Maximal Efforts/Intervals
Maximal efforts are relatively brief bouts of very intense exertion interspersed with rest or walking. What is interesting about this workout type is how it kicks your body into new mechanical gears. When you go this hard your body stretches into new postures, remembering the fluid ergonomics that accompany high speed and intensity.

Fartlek is a Swedish term for “speed play” which refers to a training that mixes up steady-paced activity with intervals of higher intensity. This workout type is fun because you can improvise on the fly.

In my experience, all of these workout types can be applied to creative work fairly directly. The 80/20 rule, for example, can mean that you do most of your work at an easy intensity. Tempo and maximal effort workouts can be applied by giving yourself a tight time constraint in which to get something done (like 10 minutes to generate a new paragraph, or 25 minutes to improvise your way into a musical theme). Going Long can mean staying with a single project for an extended period (like a few hours) without a break, to facilitate what Cal Newport calls “deep work.” And fartlek workouts can be a chance to mix everything up within a single work session–moving among different levels of intensities as you see fit.

The takeaway from applying these training principles to creative pursuits is that different levels of intensity bring with them different kinds of focus. And when you’re trying to make something new, focus is everything.

On Key Moments In Composing


Each time you sit down at the computer and the keyboard to compose it feels as if you have no prior experience to draw on. Even though all your conscious knowing tells you that this can’t be the case, you’re beginning as if from scratch, facing the empty screen without being able recall the hundreds of tracks you’ve already recorded and meticulously edited down to their nano structures. Sigh.

What’s going on here? Is this simply a default way of thinking, or is it a self-imposed constraint to focus yourself on the present? Either way, because you can’t recall what you’ve already done you hunker down with the unlikely prospect of doing something significant today. Your quiet desperation is registered as you pull in your chair a bit, wipe off some dust from the keyboard, stretch the hands. Sigh. But this is a key moment in the process because in momentarily forgetting your creative past and at a loss for what to do right now you’ve adapted a shoulder shrugging, whatever happens happens mindset, resigned to the reality that you’re not much improved since the last time you sat down to face down musical uncertainty. It’s a key moment because you’ve almost—but not quite—given up before you’ve begun. Usually we construe this kind of mindset as a species of negative thinking, but negative thinking in doses is not necessarily bad. In this case, your almost—but not quite—giving up frees yourself from self-imposed and unnecessary expectations derived from your past outcomes or imagined futures. A whatever happens happens mindset as you sit in front of your computer and keyboard is a perfectly imperfect state in which to dwell for a while. You’ve tapped into something priceless: attention unmodulated by assumptions.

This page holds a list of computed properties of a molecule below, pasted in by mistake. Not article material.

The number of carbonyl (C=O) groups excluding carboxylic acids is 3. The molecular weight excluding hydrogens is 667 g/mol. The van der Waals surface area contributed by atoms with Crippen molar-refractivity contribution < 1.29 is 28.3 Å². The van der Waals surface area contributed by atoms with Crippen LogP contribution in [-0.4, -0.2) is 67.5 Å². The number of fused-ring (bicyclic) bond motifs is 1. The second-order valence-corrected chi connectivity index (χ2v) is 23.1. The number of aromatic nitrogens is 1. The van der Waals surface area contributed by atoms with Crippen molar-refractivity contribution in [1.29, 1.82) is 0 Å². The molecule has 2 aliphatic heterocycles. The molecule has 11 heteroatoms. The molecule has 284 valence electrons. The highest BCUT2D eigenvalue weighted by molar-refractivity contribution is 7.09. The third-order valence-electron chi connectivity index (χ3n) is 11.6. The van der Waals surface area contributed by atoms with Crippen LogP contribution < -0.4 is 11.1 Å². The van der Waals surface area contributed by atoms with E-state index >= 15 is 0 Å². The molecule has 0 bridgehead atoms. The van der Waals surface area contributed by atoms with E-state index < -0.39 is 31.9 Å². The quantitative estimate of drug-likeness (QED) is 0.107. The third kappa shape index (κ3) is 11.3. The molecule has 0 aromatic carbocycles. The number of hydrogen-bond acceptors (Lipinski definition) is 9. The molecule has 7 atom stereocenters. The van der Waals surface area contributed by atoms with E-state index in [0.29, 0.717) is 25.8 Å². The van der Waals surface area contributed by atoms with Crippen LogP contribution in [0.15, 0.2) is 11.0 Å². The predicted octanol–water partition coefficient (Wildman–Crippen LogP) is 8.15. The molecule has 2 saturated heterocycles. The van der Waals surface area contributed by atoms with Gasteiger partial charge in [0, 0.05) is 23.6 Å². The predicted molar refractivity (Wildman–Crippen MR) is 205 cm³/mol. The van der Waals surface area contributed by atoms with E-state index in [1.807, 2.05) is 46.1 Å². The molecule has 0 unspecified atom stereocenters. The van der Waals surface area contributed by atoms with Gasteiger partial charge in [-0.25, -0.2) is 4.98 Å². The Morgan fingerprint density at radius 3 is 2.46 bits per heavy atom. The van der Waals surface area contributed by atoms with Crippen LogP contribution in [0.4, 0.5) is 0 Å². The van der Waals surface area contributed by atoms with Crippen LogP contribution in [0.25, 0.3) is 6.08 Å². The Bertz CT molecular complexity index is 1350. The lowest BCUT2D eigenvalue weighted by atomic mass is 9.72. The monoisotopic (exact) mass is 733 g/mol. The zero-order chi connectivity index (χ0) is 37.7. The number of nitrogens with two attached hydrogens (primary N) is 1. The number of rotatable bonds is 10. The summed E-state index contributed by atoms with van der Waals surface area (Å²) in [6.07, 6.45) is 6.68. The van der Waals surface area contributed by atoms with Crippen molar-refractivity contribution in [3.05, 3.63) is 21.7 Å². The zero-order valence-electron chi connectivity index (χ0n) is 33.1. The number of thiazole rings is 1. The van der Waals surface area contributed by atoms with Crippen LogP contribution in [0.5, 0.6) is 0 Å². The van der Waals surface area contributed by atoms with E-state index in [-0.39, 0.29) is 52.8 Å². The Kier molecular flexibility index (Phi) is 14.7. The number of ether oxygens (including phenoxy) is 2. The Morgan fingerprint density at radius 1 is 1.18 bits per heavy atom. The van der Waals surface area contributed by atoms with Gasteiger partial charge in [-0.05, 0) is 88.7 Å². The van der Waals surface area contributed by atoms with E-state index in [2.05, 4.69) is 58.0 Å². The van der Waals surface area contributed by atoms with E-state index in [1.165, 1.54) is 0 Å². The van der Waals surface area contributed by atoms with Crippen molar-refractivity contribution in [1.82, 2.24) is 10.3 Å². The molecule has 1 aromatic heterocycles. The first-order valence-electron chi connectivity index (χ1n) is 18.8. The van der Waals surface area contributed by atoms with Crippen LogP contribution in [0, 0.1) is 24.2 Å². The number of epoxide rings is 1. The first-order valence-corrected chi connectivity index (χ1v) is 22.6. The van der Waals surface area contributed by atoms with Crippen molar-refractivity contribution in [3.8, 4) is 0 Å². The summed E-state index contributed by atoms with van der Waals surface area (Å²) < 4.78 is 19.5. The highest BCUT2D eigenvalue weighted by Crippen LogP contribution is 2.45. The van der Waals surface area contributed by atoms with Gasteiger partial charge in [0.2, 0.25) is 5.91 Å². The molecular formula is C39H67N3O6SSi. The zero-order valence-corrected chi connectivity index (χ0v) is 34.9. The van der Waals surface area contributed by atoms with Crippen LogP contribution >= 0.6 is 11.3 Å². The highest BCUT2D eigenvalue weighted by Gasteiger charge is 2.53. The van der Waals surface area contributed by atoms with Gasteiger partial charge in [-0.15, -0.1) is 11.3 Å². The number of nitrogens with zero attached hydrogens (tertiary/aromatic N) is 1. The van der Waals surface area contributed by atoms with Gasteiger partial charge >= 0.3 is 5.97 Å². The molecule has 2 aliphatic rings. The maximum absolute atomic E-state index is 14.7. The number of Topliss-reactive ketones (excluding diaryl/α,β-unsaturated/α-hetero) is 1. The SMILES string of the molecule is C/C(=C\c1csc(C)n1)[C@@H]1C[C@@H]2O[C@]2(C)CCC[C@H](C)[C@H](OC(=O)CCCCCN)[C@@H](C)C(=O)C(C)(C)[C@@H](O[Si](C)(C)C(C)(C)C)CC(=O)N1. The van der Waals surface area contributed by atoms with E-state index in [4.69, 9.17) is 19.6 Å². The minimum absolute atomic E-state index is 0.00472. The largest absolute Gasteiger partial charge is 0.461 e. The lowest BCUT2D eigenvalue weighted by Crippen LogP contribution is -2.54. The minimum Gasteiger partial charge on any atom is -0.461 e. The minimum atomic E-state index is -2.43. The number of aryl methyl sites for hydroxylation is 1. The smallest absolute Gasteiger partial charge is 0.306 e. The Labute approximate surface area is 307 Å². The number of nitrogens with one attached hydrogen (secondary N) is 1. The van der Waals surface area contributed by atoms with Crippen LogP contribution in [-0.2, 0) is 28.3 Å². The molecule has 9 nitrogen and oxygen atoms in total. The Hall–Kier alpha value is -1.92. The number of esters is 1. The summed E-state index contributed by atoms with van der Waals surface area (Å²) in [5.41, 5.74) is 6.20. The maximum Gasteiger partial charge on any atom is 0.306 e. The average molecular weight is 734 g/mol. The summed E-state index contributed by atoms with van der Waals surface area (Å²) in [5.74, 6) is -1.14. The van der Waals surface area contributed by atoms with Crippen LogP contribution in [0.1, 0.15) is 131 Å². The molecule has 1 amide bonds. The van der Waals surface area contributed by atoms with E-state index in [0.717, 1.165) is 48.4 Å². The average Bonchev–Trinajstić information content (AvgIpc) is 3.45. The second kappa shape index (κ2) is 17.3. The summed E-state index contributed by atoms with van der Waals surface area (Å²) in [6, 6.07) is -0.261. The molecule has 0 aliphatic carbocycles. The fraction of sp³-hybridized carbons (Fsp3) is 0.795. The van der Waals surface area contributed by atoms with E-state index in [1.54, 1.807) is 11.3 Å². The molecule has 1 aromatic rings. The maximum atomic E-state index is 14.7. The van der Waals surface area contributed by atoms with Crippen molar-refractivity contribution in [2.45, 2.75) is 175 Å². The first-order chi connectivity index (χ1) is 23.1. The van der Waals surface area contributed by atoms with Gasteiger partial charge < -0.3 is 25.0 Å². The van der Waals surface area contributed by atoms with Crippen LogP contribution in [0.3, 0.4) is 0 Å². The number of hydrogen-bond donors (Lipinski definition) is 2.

It took a few minutes, but it’s only now, with your attention unmodulated, that you bring your hands to the keyboard. Evidently your hands didn’t fully absorb the lessons of your whatever happens happens mindset and they immediately move along their old pathways, finding friendly routes through g and d-minor maybe, or staying safe within F major. But your hands are just scared and need a little push. You ask them why they so often ignore D-flat and F-sharp or any of those terrains over the black, mountainous accidentals. This is not to say that you’re conscious of keys and scales all the time. You’re just trying to point out to your hands that, from where you sit, the terrain is wide open. Go explore a bit! This frees up the hands and now they roam. This is a second key moment because your hands have almost—but not quite—given up trying to make any definitive musical statements. They have permission to stay local or travel far, but either way it’s just messing around. It doesn’t count. No one cares what happens. It’s just music. Just do whatever seems interesting. And so it goes for a while, as your hands bounce around and you follow them. In your state of pure attention, no one—not you, not your hands, not your computer or your keyboard—really cares about what is happening.

Which brings us to a third key moment where not really caring transforms itself instantaneously into…caring deeply. Boom! Something happened—the hands fell into something and now you’re woke. It could be a dissonance, or a rhythm, or a symmetry. Playtime’s over, folks. Forget what you did yesterday or what you might do tomorrow—this thing here, right here, is something special, no? Your quiet desperation is now sure-footedness. Boom! Now you have goal and a purpose which is to flesh out the possibilities of this something the hands fell into—mobilize its potentials as quickly as possible before the magic dissipates. You’re like the mother whose child is trapped underneath the car who summons a bolt of energy to do some heavy lifting. What you thought was a quiet resignation, a shoulder shrugging, whatever happens happens mindset was not a lack of confidence or some calculated Zen move. No, you were saving your quality energy for this pivotal moment where you can rescue what may be a good idea from being crushed under the world’s indifference.